How Pokemon Go Inspired The A.I. Villain In Damon Lindelof's Mrs. Davis

"Mrs. Davis," Peacock's upcoming sci-fi comedy drama action genre mashup television series, paints a portrait of artificial intelligence that's arguably more sinister than mere killer robots. /Film's own Jacob Hall called the series "the most audacious new science-fiction series since 'Westworld'" after catching a preview at SXSW. Co-creators Damon Lindelof, who's become a legend in the annals of science fiction television for his work on "Watchmen," "Lost," and "The Leftovers," and Tara Hernandez, who has written for and executive produced "The Big Bang Theory" and "Young Sheldon," have created a way to portray A.I. that fits more in line with the addictive pull of social media apps than it does the typical computer-gone-rogue. Mrs. Davis, the titular name of the A.I. program, bears resemblance to a multitude of modern-day apps, including the wonderfully communal and cute "Pokémon Go."

That's because "Mrs. Davis" proposes the fascinating question of whether it's truly possible to have a benevolent A.I. The series doesn't necessarily portray the Mrs. Davis program as inherently evil or conspiring with ill intent to destroy humanity. Rather, her friendliness is exactly what makes her so dangerous since people are drawn to her personalized interactions. The show reportedly will have a lot going on, but the gist is that the Mrs. Davis A.I. offers her users "angel wing" rewards for completing assigned tasks like they're quests in a real-life video game. The algorithm has good intentions, but like any story about A.I.-gone wrong, Mrs. Davis' idea of a better world may mean something quite ominous for the rest of us.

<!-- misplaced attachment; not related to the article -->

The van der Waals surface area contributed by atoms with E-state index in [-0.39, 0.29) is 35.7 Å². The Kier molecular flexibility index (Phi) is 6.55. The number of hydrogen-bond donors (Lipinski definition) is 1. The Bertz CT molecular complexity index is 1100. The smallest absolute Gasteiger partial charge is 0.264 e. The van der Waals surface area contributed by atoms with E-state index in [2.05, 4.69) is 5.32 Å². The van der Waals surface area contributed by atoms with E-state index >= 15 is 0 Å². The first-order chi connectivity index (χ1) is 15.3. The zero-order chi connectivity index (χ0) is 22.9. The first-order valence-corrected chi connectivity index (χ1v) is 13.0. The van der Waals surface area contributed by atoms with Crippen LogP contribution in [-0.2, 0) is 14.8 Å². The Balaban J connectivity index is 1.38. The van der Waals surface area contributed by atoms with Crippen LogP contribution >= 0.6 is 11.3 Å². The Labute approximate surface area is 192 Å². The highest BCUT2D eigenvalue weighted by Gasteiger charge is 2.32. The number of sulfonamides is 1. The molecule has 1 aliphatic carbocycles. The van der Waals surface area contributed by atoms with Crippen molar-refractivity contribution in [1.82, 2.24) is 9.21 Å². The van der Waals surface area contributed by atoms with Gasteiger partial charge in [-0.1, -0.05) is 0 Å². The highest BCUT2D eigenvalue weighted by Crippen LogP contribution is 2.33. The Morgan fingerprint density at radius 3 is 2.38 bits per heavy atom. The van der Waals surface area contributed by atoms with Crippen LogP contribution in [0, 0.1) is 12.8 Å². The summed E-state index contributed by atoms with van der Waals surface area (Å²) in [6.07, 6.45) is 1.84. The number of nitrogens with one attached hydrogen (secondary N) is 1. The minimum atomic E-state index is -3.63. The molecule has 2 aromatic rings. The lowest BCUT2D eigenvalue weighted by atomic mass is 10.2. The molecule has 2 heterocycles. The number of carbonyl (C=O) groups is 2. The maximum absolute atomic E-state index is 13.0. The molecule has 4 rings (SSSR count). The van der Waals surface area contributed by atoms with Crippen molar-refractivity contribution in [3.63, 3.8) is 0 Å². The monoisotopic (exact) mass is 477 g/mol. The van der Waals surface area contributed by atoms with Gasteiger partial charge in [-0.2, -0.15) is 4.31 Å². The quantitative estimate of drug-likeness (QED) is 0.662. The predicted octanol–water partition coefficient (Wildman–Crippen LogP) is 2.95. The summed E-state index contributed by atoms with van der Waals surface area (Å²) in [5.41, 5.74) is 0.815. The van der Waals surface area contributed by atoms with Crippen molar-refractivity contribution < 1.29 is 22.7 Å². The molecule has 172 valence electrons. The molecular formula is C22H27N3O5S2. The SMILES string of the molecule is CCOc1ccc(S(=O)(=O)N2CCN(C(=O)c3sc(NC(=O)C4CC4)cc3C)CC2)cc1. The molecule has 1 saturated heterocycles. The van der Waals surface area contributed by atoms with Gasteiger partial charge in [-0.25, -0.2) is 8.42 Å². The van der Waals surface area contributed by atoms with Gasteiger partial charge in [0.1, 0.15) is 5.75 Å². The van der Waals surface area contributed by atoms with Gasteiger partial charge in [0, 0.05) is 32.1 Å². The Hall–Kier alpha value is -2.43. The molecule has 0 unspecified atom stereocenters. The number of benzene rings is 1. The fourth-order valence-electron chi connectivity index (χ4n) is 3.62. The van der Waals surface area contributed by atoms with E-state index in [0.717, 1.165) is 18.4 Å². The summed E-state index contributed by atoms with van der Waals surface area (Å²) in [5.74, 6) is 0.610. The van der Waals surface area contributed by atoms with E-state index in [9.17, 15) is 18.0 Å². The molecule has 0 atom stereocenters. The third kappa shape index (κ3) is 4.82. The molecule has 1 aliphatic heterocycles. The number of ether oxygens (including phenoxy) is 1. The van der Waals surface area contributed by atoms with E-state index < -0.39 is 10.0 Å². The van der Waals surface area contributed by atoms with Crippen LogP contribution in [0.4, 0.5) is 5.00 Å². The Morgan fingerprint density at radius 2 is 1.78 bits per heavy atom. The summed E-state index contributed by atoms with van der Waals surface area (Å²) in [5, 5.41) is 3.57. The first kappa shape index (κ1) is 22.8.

Pokemon as God

Mrs. Davis' omnipresent voice circulating through her disciples' earbuds and her promises of redemption make her seem like a lot like a more accessible form of God, a central idea that runs throughout the series. In an interview with The Hollywood Reporter, Lindelof explains:

"To us, that felt like the more potentially comedic and interesting way of looking at the God question, which is: 'What do people turn to God for? How does God make people feel?' The thing about A.I. is it takes away the best part of God's branding, which is mystery."

So where does Pokémon Go fit into all of this? Well, as Kathryn VanArendonk of Vulture points out, the idea of an app sending people out into the world to participate in missions to earn points sounds a lot like the augmented reality game that incentivized its players to go "catch Pokémon" outside their homes. For those that were privy to witness and participate in that glorious summer of 2016, "Pokémon Go" felt like it was uniting communities together, giving people an opportunity to meet each other based solely on the same quest to catch a Pokémon. It felt anything but evil, but that's why it's such an effective frame of reference for "Mrs. Davis." 

Lindelof stated that the creators "wanted the opposite of exoskeletons crushing human skulls," and Hernandez explained that Mrs. Davis isn't "going to turn everyone into sheep. They're going to willingly surrender themselves to her influence." Pokémon Go didn't feel like a responsibility, it felt like a reason for existing in the digital sphere. If Pokémon can travel that far into the human brain, Mrs. Davis can probably go even further.

"Mrs. Davis" arrives on Peacock on April 20, 2023.